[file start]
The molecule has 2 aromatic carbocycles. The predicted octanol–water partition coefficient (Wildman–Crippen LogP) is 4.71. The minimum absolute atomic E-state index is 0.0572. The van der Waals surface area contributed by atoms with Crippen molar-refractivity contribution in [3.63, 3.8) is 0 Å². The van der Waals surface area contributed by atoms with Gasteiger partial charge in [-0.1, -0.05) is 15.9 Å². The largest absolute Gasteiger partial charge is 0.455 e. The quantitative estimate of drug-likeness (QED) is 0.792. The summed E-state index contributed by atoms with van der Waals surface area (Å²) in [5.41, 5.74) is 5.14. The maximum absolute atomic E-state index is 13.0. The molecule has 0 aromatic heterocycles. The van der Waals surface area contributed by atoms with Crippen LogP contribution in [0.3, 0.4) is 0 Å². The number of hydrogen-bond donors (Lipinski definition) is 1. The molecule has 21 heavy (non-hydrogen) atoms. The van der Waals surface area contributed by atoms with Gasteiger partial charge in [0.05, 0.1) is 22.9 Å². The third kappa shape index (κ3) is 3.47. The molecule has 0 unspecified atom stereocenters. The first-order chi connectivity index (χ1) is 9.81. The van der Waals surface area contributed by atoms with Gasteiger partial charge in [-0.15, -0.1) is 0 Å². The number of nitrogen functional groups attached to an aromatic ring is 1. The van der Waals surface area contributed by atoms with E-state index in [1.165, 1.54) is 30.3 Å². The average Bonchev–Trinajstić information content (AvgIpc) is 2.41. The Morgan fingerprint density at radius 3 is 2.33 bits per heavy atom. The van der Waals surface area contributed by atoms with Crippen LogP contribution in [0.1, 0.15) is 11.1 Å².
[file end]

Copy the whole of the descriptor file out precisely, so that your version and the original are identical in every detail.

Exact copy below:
The molecule has 2 aromatic carbocycles. The predicted octanol–water partition coefficient (Wildman–Crippen LogP) is 4.71. The minimum absolute atomic E-state index is 0.0572. The van der Waals surface area contributed by atoms with Crippen molar-refractivity contribution in [3.63, 3.8) is 0 Å². The van der Waals surface area contributed by atoms with Gasteiger partial charge in [-0.1, -0.05) is 15.9 Å². The largest absolute Gasteiger partial charge is 0.455 e. The quantitative estimate of drug-likeness (QED) is 0.792. The summed E-state index contributed by atoms with van der Waals surface area (Å²) in [5.41, 5.74) is 5.14. The maximum absolute atomic E-state index is 13.0. The molecule has 0 aromatic heterocycles. The van der Waals surface area contributed by atoms with Crippen LogP contribution in [0.3, 0.4) is 0 Å². The number of hydrogen-bond donors (Lipinski definition) is 1. The molecule has 21 heavy (non-hydrogen) atoms. The van der Waals surface area contributed by atoms with Gasteiger partial charge in [0.05, 0.1) is 22.9 Å². The third kappa shape index (κ3) is 3.47. The molecule has 0 unspecified atom stereocenters. The first-order chi connectivity index (χ1) is 9.81. The van der Waals surface area contributed by atoms with Gasteiger partial charge in [-0.15, -0.1) is 0 Å². The number of nitrogen functional groups attached to an aromatic ring is 1. The van der Waals surface area contributed by atoms with E-state index in [1.165, 1.54) is 30.3 Å². The average Bonchev–Trinajstić information content (AvgIpc) is 2.41. The Morgan fingerprint density at radius 3 is 2.33 bits per heavy atom. The van der Waals surface area contributed by atoms with Crippen LogP contribution in [0.1, 0.15) is 11.1 Å².